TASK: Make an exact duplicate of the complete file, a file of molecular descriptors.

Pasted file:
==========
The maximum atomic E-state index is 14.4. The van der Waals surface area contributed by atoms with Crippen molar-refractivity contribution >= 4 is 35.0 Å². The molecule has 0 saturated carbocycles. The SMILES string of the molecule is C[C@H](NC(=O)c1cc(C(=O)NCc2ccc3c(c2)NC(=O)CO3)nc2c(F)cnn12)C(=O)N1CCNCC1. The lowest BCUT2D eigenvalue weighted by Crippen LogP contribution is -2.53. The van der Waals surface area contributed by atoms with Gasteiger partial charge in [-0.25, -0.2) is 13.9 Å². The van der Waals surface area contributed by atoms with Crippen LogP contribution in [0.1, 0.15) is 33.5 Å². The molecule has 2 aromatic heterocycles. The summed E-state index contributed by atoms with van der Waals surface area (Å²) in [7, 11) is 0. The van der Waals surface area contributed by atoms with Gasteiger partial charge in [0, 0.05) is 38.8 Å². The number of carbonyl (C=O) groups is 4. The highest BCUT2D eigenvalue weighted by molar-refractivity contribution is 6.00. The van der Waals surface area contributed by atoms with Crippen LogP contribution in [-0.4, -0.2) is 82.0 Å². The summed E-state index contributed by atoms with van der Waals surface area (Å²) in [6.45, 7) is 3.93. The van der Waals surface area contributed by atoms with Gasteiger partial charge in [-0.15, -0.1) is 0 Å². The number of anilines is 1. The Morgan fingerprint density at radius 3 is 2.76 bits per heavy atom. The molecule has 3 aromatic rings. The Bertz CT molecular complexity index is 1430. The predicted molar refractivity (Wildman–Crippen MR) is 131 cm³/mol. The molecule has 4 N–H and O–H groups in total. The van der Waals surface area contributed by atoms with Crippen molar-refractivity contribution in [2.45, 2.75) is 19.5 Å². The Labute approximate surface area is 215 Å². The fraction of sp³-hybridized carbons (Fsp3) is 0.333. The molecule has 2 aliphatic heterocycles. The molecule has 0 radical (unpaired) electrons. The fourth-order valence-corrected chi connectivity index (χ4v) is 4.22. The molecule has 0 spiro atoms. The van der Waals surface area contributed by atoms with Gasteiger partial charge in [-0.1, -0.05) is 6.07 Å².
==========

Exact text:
The maximum atomic E-state index is 14.4. The van der Waals surface area contributed by atoms with Crippen molar-refractivity contribution >= 4 is 35.0 Å². The molecule has 0 saturated carbocycles. The SMILES string of the molecule is C[C@H](NC(=O)c1cc(C(=O)NCc2ccc3c(c2)NC(=O)CO3)nc2c(F)cnn12)C(=O)N1CCNCC1. The lowest BCUT2D eigenvalue weighted by Crippen LogP contribution is -2.53. The van der Waals surface area contributed by atoms with Gasteiger partial charge in [-0.25, -0.2) is 13.9 Å². The van der Waals surface area contributed by atoms with Crippen LogP contribution in [0.1, 0.15) is 33.5 Å². The molecule has 2 aromatic heterocycles. The summed E-state index contributed by atoms with van der Waals surface area (Å²) in [7, 11) is 0. The van der Waals surface area contributed by atoms with Gasteiger partial charge in [0, 0.05) is 38.8 Å². The number of carbonyl (C=O) groups is 4. The highest BCUT2D eigenvalue weighted by molar-refractivity contribution is 6.00. The van der Waals surface area contributed by atoms with Crippen LogP contribution in [-0.4, -0.2) is 82.0 Å². The summed E-state index contributed by atoms with van der Waals surface area (Å²) in [6.45, 7) is 3.93. The van der Waals surface area contributed by atoms with Gasteiger partial charge in [-0.15, -0.1) is 0 Å². The number of anilines is 1. The Morgan fingerprint density at radius 3 is 2.76 bits per heavy atom. The molecule has 3 aromatic rings. The Bertz CT molecular complexity index is 1430. The predicted molar refractivity (Wildman–Crippen MR) is 131 cm³/mol. The molecule has 4 N–H and O–H groups in total. The van der Waals surface area contributed by atoms with Crippen molar-refractivity contribution in [2.45, 2.75) is 19.5 Å². The Labute approximate surface area is 215 Å². The fraction of sp³-hybridized carbons (Fsp3) is 0.333. The molecule has 2 aliphatic heterocycles. The molecule has 0 radical (unpaired) electrons. The fourth-order valence-corrected chi connectivity index (χ4v) is 4.22. The molecule has 0 spiro atoms. The van der Waals surface area contributed by atoms with Gasteiger partial charge in [-0.1, -0.05) is 6.07 Å².